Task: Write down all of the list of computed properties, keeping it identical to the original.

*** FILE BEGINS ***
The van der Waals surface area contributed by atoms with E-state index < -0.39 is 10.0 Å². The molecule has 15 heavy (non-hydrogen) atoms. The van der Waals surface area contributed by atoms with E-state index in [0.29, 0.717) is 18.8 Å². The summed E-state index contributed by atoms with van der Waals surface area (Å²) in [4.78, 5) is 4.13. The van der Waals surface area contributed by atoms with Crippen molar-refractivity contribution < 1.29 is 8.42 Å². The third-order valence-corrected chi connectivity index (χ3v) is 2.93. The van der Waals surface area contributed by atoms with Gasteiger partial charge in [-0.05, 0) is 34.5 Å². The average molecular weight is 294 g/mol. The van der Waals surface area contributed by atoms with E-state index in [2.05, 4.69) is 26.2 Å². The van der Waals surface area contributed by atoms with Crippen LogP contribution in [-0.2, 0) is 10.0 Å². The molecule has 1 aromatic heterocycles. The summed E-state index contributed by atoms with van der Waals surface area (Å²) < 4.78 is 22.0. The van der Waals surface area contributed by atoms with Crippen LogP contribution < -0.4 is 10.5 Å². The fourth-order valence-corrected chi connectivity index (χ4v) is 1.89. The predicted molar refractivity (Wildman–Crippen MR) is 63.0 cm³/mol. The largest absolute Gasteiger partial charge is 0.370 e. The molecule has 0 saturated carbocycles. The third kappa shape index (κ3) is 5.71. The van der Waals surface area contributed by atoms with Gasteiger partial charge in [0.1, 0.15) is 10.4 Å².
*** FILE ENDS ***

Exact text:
The van der Waals surface area contributed by atoms with E-state index < -0.39 is 10.0 Å². The molecule has 15 heavy (non-hydrogen) atoms. The van der Waals surface area contributed by atoms with E-state index in [0.29, 0.717) is 18.8 Å². The summed E-state index contributed by atoms with van der Waals surface area (Å²) in [4.78, 5) is 4.13. The van der Waals surface area contributed by atoms with Crippen molar-refractivity contribution < 1.29 is 8.42 Å². The third-order valence-corrected chi connectivity index (χ3v) is 2.93. The van der Waals surface area contributed by atoms with Gasteiger partial charge in [-0.05, 0) is 34.5 Å². The average molecular weight is 294 g/mol. The van der Waals surface area contributed by atoms with E-state index in [2.05, 4.69) is 26.2 Å². The van der Waals surface area contributed by atoms with Crippen LogP contribution in [-0.2, 0) is 10.0 Å². The molecule has 1 aromatic heterocycles. The summed E-state index contributed by atoms with van der Waals surface area (Å²) < 4.78 is 22.0. The van der Waals surface area contributed by atoms with Crippen LogP contribution < -0.4 is 10.5 Å². The fourth-order valence-corrected chi connectivity index (χ4v) is 1.89. The predicted molar refractivity (Wildman–Crippen MR) is 63.0 cm³/mol. The largest absolute Gasteiger partial charge is 0.370 e. The molecule has 0 saturated carbocycles. The third kappa shape index (κ3) is 5.71. The van der Waals surface area contributed by atoms with Gasteiger partial charge in [0.1, 0.15) is 10.4 Å².